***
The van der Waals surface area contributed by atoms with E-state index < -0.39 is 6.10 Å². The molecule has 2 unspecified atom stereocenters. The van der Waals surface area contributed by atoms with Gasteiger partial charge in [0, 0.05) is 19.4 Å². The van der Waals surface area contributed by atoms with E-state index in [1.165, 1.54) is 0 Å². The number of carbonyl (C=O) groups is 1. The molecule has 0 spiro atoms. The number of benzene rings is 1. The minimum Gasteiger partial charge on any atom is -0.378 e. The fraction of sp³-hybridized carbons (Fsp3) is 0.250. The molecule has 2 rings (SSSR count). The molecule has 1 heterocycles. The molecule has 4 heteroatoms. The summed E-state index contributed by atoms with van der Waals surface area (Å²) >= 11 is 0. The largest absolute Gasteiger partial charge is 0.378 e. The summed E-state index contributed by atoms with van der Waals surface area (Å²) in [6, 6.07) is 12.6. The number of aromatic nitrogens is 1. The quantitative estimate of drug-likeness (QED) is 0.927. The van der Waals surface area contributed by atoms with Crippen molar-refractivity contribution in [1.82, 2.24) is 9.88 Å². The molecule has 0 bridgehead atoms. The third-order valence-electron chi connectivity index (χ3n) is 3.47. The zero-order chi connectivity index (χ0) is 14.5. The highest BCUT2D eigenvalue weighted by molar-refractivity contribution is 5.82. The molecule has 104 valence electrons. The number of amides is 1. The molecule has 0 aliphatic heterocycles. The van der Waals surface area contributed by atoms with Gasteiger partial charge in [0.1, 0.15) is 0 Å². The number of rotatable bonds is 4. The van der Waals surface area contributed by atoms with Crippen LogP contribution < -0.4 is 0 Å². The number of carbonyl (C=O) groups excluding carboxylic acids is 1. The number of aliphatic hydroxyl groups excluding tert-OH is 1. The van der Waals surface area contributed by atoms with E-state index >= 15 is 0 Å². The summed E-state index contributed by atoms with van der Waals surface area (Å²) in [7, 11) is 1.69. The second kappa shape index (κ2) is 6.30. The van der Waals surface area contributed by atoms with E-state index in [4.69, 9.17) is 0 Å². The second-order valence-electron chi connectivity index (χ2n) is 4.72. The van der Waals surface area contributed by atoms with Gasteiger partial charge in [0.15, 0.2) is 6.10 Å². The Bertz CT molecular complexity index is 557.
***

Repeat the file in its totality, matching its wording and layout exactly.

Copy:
The van der Waals surface area contributed by atoms with E-state index < -0.39 is 6.10 Å². The molecule has 2 unspecified atom stereocenters. The van der Waals surface area contributed by atoms with Gasteiger partial charge in [0, 0.05) is 19.4 Å². The van der Waals surface area contributed by atoms with E-state index in [1.165, 1.54) is 0 Å². The number of carbonyl (C=O) groups is 1. The molecule has 0 spiro atoms. The number of benzene rings is 1. The minimum Gasteiger partial charge on any atom is -0.378 e. The fraction of sp³-hybridized carbons (Fsp3) is 0.250. The molecule has 2 rings (SSSR count). The molecule has 1 heterocycles. The molecule has 4 heteroatoms. The summed E-state index contributed by atoms with van der Waals surface area (Å²) >= 11 is 0. The largest absolute Gasteiger partial charge is 0.378 e. The summed E-state index contributed by atoms with van der Waals surface area (Å²) in [6, 6.07) is 12.6. The number of aromatic nitrogens is 1. The quantitative estimate of drug-likeness (QED) is 0.927. The van der Waals surface area contributed by atoms with Crippen molar-refractivity contribution in [1.82, 2.24) is 9.88 Å². The molecule has 0 bridgehead atoms. The third-order valence-electron chi connectivity index (χ3n) is 3.47. The zero-order chi connectivity index (χ0) is 14.5. The highest BCUT2D eigenvalue weighted by molar-refractivity contribution is 5.82. The molecule has 104 valence electrons. The number of amides is 1. The molecule has 0 aliphatic heterocycles. The van der Waals surface area contributed by atoms with Gasteiger partial charge in [0.1, 0.15) is 0 Å². The number of rotatable bonds is 4. The van der Waals surface area contributed by atoms with Crippen LogP contribution < -0.4 is 0 Å². The number of carbonyl (C=O) groups excluding carboxylic acids is 1. The number of aliphatic hydroxyl groups excluding tert-OH is 1. The van der Waals surface area contributed by atoms with E-state index >= 15 is 0 Å². The summed E-state index contributed by atoms with van der Waals surface area (Å²) in [7, 11) is 1.69. The second kappa shape index (κ2) is 6.30. The van der Waals surface area contributed by atoms with E-state index in [4.69, 9.17) is 0 Å². The second-order valence-electron chi connectivity index (χ2n) is 4.72. The van der Waals surface area contributed by atoms with Gasteiger partial charge in [0.15, 0.2) is 6.10 Å². The Bertz CT molecular complexity index is 557.